|Daffodils always bring Spring’s message|
All my life I’ve heard the phrase, “Spring Fever”, but oddly enough I don’t think I ever properly knew the meaning of it. I had the impression that it meant some kind of seasonal frenzy, a result of people becoming feverish to get on with the business of the new season of growing, spring cleaning, and activities like that.
It turns out that it is nothing of the kind, and I think I’ve been struck with a particularly strong case of spring fever this year.
What is Spring Fever, really?
Quite the opposite of my own off-the-mark definition, it refers to a type of tiredness and malaise that comes with the change of seasons. I’ve noticed this during both autumn and spring in years past, but this year I was hit hard!
Is it simply the change in season, the fact that this was a long drawn out and hard winter? Or the fact that I crammed gardening, exercise at the gym, and a long walk at the Arboretum in the the past few days? No matter, it is a regular enough phenomenon, that even the Scientific American remarks on it.
We are restless to get started with our projects… but if you are like me, at all, you might find the need for some extra naps to catch up to the renewed pace.
This is not all there is to the symptoms of Spring fever. It climaxes into heightened mating behavior as the season transitions to summer, presumably because of the biological shift of hormones in response to lengthening days. I don’t claim any signs of that part of the observable symptoms due to lengthening years! It’s all I can do to expend my energies in the garden beds at this point.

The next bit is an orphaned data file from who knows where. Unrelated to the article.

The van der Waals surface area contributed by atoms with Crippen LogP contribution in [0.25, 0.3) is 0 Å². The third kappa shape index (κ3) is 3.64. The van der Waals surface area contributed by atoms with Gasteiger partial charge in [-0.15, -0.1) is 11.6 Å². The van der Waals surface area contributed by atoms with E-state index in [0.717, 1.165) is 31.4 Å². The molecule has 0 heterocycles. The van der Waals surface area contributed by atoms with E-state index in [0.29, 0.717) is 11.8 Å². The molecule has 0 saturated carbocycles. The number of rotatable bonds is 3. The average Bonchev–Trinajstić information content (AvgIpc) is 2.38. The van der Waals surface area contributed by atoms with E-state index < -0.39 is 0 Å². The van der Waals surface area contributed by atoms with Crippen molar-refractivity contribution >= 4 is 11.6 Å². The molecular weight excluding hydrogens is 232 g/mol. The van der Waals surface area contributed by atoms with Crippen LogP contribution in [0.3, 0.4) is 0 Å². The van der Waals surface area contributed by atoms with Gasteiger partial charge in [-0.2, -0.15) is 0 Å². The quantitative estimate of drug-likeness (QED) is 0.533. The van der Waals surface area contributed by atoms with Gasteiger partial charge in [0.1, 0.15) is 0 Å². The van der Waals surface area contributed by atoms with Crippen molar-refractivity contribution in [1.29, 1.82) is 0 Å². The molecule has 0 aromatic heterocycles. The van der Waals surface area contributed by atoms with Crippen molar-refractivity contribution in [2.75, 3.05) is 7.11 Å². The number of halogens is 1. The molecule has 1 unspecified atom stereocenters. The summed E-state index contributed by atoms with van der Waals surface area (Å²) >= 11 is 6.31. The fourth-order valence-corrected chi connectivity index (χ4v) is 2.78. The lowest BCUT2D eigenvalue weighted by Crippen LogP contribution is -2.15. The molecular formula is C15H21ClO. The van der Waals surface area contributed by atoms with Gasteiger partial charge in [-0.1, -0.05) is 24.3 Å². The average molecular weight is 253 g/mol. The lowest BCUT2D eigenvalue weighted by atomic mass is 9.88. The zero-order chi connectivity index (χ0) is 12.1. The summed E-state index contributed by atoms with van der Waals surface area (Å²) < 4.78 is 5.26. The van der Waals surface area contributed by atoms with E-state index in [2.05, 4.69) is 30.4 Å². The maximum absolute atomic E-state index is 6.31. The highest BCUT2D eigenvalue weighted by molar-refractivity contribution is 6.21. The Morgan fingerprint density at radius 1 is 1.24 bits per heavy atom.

Spending time outside more brought a scenario to my eye: my cat went a-hunting and the white flash of a fleeing cottontail that was earlier seen in the drive made a quick getaway.
Tulips are making their appearance around the yard, and the new ones from last autumn’s planting are being eagerly awaited. Being newly planted, they are just a bit delayed from the older plantings, which is normal.
Now that spring has finally arrived, there have been such seesaw temperatures, so hot that spring blooms go by and then the freezes, and, well, Ohio lives up to it’s reputation of changeability.
|Tulipa ‘Renown’ in its third or fourth year here.|
The last couple of days work in progress:
- Cut down the ornamental grasses
- Readied two of the raised vegetable beds, one with permaculture method.
- Begun weeding, continued removing last seasons debris.
- Readying outdoor furniture, and setting up the screened porch for the summer season
Work, yes, but balanced with a few nods to spring fever laziness.
|Random tulip that won’t give up and tasty dandelion tell tales|
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© 2013 written for Ilona’s Garden Journal by Ilona E. An excellent blog.
I’ve always thought of spring fever as a time when the whole world was happy and excited to get back outside to enjoy the warmth. I worked a preschool teacher for years, and trust me, spring fever is real! I don’t generally suffer any spring malaise, but I do have to be careful not to overdo it on my sore back in my excitement to garden once more.